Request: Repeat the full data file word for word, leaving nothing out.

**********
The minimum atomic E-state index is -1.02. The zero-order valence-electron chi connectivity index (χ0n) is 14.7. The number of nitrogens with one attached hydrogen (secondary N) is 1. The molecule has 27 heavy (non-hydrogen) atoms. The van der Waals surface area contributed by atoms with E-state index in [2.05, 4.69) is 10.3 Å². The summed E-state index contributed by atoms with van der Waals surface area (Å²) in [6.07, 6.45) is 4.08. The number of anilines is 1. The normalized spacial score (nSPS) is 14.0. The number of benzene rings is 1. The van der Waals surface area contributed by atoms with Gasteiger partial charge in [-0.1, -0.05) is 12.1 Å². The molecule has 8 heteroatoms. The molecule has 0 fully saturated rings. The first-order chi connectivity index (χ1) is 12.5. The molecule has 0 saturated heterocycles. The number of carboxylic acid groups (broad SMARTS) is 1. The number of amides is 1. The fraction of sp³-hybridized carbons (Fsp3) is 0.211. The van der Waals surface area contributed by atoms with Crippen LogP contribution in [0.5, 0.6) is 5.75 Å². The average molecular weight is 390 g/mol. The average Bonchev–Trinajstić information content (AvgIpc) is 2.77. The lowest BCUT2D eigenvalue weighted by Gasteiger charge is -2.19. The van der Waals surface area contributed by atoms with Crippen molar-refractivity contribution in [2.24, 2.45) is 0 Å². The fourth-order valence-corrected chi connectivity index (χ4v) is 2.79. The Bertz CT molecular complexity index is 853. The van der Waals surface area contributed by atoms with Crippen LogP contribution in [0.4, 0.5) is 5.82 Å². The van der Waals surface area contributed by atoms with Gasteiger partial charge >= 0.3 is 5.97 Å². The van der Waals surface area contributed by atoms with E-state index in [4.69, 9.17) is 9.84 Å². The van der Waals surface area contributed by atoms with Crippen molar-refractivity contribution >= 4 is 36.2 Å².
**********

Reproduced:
The minimum atomic E-state index is -1.02. The zero-order valence-electron chi connectivity index (χ0n) is 14.7. The number of nitrogens with one attached hydrogen (secondary N) is 1. The molecule has 27 heavy (non-hydrogen) atoms. The van der Waals surface area contributed by atoms with E-state index in [2.05, 4.69) is 10.3 Å². The summed E-state index contributed by atoms with van der Waals surface area (Å²) in [6.07, 6.45) is 4.08. The number of anilines is 1. The normalized spacial score (nSPS) is 14.0. The number of benzene rings is 1. The van der Waals surface area contributed by atoms with Gasteiger partial charge in [-0.1, -0.05) is 12.1 Å². The molecule has 8 heteroatoms. The molecule has 0 fully saturated rings. The first-order chi connectivity index (χ1) is 12.5. The molecule has 0 saturated heterocycles. The number of carboxylic acid groups (broad SMARTS) is 1. The number of amides is 1. The fraction of sp³-hybridized carbons (Fsp3) is 0.211. The van der Waals surface area contributed by atoms with Crippen LogP contribution in [0.5, 0.6) is 5.75 Å². The average molecular weight is 390 g/mol. The average Bonchev–Trinajstić information content (AvgIpc) is 2.77. The lowest BCUT2D eigenvalue weighted by Gasteiger charge is -2.19. The van der Waals surface area contributed by atoms with Crippen molar-refractivity contribution in [2.24, 2.45) is 0 Å². The fourth-order valence-corrected chi connectivity index (χ4v) is 2.79. The Bertz CT molecular complexity index is 853. The van der Waals surface area contributed by atoms with Crippen LogP contribution in [0.4, 0.5) is 5.82 Å². The van der Waals surface area contributed by atoms with Gasteiger partial charge >= 0.3 is 5.97 Å². The van der Waals surface area contributed by atoms with E-state index in [4.69, 9.17) is 9.84 Å². The van der Waals surface area contributed by atoms with Crippen molar-refractivity contribution >= 4 is 36.2 Å².